The Conservatives are heading for a majority of 86 in the General Election, the biggest majority since 1987, according to the exit poll tonight.
After polls closed in the first December General Election since 1923, Boris Johnson's party was predicted to get 368 seats compared with 191 for Labour. The Scottish National Party were said to be on course to get 55 seats and the Liberal Democrats 13.
The BBC/Sky/ITV poll suggested the Conservatives would have 42 seats more than the 326 needed for an absolute majority in the House of Commons. It would represent the best result for the Conservatives since 1987 and Labour's worst election result since 1935.
If the results turn out to be true, it will likely mean a swathe of Labour seats in Yorkshire and the Humber will be taken by the Tories. A YouGov poll this week said Labour would lose eight seats to the Conservatives in the region and one to the Liberal Democrats.
Reacting to the news, Labour's Shadow Chancellor John McDonnell said: "If it is anywhere near (the exit poll result) is is extremely disappointing.
Claiming that 2019's was a 'Brexit election', he said: "Brexit has dominated. We thought other issues would come through."
He added: "I hate to use the expression but I think voters did want to 'get it done'."
Asked if he and Jeremy Corbyn would resign if the results were true, he said: "We will see the results in the morning and then decisions will be made."
Polling booths opened across Britain this morning as voters headed to ballot boxes in what has been billed as the most important General Election in a generation.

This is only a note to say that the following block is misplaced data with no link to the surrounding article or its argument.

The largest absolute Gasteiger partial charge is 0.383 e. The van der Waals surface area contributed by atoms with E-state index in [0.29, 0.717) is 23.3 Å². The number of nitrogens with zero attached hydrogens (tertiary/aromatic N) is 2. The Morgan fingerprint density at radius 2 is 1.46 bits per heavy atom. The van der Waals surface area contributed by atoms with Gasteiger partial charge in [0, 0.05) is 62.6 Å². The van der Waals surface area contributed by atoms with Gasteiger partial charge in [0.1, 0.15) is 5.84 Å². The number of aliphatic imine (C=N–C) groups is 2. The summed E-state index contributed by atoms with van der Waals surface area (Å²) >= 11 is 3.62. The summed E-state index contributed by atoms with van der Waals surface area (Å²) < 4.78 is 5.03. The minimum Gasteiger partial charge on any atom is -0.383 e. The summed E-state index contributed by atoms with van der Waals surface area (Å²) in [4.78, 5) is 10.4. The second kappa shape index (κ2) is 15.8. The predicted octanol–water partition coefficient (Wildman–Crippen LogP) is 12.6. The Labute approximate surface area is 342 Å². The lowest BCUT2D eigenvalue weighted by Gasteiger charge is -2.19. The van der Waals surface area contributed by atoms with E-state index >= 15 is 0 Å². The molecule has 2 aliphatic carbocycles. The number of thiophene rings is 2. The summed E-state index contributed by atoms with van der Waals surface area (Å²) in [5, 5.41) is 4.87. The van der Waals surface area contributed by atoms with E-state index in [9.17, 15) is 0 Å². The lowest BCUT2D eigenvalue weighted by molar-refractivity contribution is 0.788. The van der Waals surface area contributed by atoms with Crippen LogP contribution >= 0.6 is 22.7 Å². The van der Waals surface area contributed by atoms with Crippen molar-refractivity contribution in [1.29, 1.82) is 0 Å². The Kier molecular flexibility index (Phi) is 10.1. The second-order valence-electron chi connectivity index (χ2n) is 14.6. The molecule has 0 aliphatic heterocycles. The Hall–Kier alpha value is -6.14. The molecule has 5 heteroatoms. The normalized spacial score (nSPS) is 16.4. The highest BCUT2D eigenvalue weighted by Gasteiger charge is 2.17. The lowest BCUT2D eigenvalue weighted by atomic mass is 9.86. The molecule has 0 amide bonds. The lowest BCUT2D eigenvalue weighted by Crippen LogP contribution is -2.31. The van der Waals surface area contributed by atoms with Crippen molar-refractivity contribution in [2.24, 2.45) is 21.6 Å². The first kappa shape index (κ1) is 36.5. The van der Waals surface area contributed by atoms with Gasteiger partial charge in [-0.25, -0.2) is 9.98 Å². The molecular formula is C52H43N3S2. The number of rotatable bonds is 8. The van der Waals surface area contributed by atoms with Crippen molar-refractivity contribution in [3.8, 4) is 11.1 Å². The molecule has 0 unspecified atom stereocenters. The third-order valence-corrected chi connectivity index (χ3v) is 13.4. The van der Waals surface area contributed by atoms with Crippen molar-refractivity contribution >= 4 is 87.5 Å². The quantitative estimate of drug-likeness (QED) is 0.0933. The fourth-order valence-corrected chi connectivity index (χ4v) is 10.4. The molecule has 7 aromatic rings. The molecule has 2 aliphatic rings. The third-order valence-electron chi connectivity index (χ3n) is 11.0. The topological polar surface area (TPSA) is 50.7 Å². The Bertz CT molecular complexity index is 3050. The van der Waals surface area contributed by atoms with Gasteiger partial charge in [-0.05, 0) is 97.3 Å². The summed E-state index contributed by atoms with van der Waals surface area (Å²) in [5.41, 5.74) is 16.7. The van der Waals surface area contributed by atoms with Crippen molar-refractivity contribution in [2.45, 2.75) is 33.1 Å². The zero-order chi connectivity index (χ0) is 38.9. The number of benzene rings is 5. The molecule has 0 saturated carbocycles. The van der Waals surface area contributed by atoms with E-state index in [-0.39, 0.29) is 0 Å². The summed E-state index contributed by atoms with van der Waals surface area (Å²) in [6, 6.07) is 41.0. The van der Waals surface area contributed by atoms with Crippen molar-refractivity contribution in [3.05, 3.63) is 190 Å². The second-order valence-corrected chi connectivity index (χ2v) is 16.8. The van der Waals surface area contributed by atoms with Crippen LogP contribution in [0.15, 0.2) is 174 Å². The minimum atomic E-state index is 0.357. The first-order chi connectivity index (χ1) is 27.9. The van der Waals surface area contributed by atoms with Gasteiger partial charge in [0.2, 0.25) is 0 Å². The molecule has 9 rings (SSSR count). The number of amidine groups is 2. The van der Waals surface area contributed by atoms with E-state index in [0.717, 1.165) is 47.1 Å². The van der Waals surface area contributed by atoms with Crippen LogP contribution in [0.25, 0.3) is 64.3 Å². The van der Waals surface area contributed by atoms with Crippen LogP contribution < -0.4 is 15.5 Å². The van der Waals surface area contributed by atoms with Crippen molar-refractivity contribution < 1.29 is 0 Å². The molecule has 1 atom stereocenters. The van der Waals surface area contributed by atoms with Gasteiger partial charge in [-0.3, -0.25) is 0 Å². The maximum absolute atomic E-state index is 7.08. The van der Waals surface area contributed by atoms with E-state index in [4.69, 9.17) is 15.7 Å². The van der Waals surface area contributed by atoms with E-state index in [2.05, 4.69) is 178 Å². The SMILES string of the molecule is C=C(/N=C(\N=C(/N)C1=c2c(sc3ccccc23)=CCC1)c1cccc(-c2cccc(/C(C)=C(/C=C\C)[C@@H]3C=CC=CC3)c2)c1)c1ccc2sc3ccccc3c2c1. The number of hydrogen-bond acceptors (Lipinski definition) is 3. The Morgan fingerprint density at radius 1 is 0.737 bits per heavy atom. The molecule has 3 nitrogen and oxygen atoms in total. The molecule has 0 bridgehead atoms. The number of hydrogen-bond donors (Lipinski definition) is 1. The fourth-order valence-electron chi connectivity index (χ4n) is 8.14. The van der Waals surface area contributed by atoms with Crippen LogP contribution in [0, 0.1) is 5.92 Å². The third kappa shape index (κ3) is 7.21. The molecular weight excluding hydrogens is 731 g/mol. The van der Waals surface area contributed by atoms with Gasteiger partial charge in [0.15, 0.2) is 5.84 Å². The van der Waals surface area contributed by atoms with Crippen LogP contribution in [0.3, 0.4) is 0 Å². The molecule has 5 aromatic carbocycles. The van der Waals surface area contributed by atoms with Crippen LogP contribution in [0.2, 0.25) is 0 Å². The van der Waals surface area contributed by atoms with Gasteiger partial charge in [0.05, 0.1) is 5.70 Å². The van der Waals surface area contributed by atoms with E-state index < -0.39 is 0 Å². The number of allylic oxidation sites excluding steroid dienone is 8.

Prime Minister Boris Johnson, who gambled his premiership by triggering the vote, has sought to focus on his pledge to "get Brexit done" throughout the campaign.
Labour leader Jeremy Corbyn, his rival in the race to Number 10, has instead tried to highlight his party's credentials on the health service and other domestic issues.
Mr Johnson arrived at Central Methodist Hall in Westminster at around 8.15am to cast his vote, bringing dog Dilyn along with him.
Labour Party leader Jeremy Corbyn was greeted by a small number of supporters as he arrived to cast his vote in Islington - and a protester dressed as Sesame Street character Elmo.
As the woman in fancy dress argued with security and police, Mr Corbyn said: "Hello guys, can we stop the arguments please."
He later posed for photographs with well-wishers outside the polling station.
It comes as the polls have narrowed in the final week of what has largely been a tame campaign - with few gaffes and many stage-managed visits.
On Monday Mr Johnson came under fire for his alleged lack of empathy when he pocketed a journalist's phone when asked to view a photograph of a four-year-old boy who was forced to sleep on a hospital floor.
The following day, however, Labour's campaign was rocked when a member of the shadow cabinet was revealed to have poured scorn on Mr Corbyn's election chances in a leaked recording.
A terror attack on London Bridge - which echoed a similar incident in the middle of the 2017 election - briefly disrupted the campaign, but quickly turned political as the Tories and Labour exchanged blows over how to deal with such threats.
The third General Election in less than five years has been largely dominated by the 2016 vote to leave the European Union - with Labour pledging to give voters another say in a second referendum, while the Tories have vowed to take the UK out of the EU next month.
A poll by The Daily Telegraph and Savanta ComRes, published on Wednesday night, placed the Tories five points ahead of Mr Corbyn's party - indicating the potential for a Conservative majority or a hung parliament.
But a separate poll by Kantar put the Tories on 44 per cent, Labour on 32 per cent and the Liberal Democrats on 13 per cent.
Voter turnout, however, could play a major role in the election outcome with rain, wind and chilly temperatures forecast for much of the country throughout Thursday.